" these are 100% MADE IN THE US. That's better than I can say for the materials in many other boards. I love my local Shapers. Tom Neilson, you are my hero!
But between my very first board (a Nielson 6'6"), or any of my current boards:
Aviso 6'1" lifesaver squashtail
Aviso 5'6" ...Lost RNF
5'6" Natural Art old school twin fishy
Firewire twin fin new school fishy
Quiet Flight 5'10" Flyer
: if I were to take any of them traveling, or into a dodgy ass wave, no doubt, it'd be one of the Avisos. I know they can take whatever the hell I dish out, and I know if anything happens, the boys at HQ will have my back.
For all of those out there commenting on the way these boards ride, yes, they are a bit differenty. I will say that you can ride a shorter board than you'd be accustomed to in poly, since they float unbelievably well, but contrary to expectations, they're nothing like those damn TufLite boards that feel like a friggin life raft under your feet instead of a performance board. These ARE NOT corky. In addition, the separation of belly and deck results in AWESOME spring out of hard turns, better in fact, than a Firewire, but with the added perk of being bomb proof. They have great flex on all axes, and are very responsive under your feet, giving you as much control as you'd expect from one of your old school favorites.
Finally, the whole fleshin' about being tough to repair. I admit one thing, SHOULD YOU MANAGE to hurt it, if you wanna get it repaired professionally, unless you're in Cali, there's a good chance you're gonna have to send it through mail back to Aviso to get it fixed up. That aside, if you've ever repaired your own board and are even somewhat competent, these are actually easier than a poly or epoxy board to repair. Why? They're hollow. There's no filler or foam or Qcell to load into it, and unless your board is painted, no color matching to do either. You get one of the repair kits sent your way from Aviso, and proceed much as you would with fiberglass. You'll need less to achieve the same strength, since carbon fiber puts fiberglass to shame, and otherwise, the process is quite similar. YouTube and Aviso's website have videos that demonstrate repairs, and they are anything but difficult by surfboard repair standards.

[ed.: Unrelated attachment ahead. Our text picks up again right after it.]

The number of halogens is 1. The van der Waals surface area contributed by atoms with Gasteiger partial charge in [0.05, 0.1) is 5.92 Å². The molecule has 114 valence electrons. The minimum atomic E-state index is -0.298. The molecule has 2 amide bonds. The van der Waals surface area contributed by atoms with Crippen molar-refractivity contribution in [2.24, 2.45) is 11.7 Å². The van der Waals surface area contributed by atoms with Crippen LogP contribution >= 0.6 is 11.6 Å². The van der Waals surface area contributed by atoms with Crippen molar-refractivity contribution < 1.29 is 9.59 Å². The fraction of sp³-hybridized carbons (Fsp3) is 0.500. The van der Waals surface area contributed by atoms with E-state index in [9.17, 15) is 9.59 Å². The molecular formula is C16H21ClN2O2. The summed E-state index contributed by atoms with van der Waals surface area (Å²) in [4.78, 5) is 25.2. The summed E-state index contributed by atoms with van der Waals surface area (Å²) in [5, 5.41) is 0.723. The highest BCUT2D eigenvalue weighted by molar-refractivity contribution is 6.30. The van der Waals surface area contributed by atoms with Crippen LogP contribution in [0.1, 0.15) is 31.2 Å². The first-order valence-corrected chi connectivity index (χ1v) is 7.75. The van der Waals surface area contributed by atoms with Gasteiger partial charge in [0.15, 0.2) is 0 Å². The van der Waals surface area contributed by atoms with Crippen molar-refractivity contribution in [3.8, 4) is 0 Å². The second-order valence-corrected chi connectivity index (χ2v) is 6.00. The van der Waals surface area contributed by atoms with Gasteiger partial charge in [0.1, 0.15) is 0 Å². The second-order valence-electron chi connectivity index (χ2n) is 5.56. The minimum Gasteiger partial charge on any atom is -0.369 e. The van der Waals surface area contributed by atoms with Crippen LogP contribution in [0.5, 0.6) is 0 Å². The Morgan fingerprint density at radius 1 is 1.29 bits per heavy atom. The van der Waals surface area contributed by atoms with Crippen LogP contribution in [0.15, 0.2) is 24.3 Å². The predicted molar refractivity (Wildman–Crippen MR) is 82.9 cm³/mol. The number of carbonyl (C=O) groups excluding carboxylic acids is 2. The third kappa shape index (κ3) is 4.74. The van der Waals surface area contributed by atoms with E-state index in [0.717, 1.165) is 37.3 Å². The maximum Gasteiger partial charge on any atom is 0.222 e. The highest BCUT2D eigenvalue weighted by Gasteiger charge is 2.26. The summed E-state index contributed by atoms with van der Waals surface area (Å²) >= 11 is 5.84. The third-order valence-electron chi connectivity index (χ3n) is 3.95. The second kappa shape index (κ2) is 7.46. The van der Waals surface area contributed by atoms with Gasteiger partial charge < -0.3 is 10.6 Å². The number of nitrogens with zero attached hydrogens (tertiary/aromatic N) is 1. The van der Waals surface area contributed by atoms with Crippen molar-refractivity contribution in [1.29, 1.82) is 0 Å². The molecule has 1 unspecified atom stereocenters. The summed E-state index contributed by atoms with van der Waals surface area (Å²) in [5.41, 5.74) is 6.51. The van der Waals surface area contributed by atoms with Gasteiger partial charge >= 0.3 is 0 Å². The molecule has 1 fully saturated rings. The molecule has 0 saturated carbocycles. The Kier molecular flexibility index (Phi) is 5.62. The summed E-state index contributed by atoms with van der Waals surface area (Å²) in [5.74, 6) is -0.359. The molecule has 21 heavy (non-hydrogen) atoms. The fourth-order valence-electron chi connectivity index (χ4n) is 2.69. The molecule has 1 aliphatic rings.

Are these boards going to replace conventional board construction? Not any time soon. Are they the bring all end all of surfboard technology? Maybe not, though I often wonder... Are they kick ass, fun to ride, and ridiculously durable? You betcha. Are they worth the dinero you gotta drop into 'em? Well, that I leave up to the individual rider, but if you were ever to take my advice, I'd say try one, or at least find a friend who has one that you can give a test ride. I think you'll be VERY pleasantly surprised.
Need to know anything else about 'em? Just ask. If I know, I'll tell ya. No, I don't work for Aviso, sell them, or advertise for them, or support them with anything but my business, but I do have a couple, and I've put them through their paces, as have many of my friends. So at least there's experience to talk to.
Hola, Surfing Waves forum! Como estas? I'm Andy. Come down to FL, and I'll see ya in the lineup.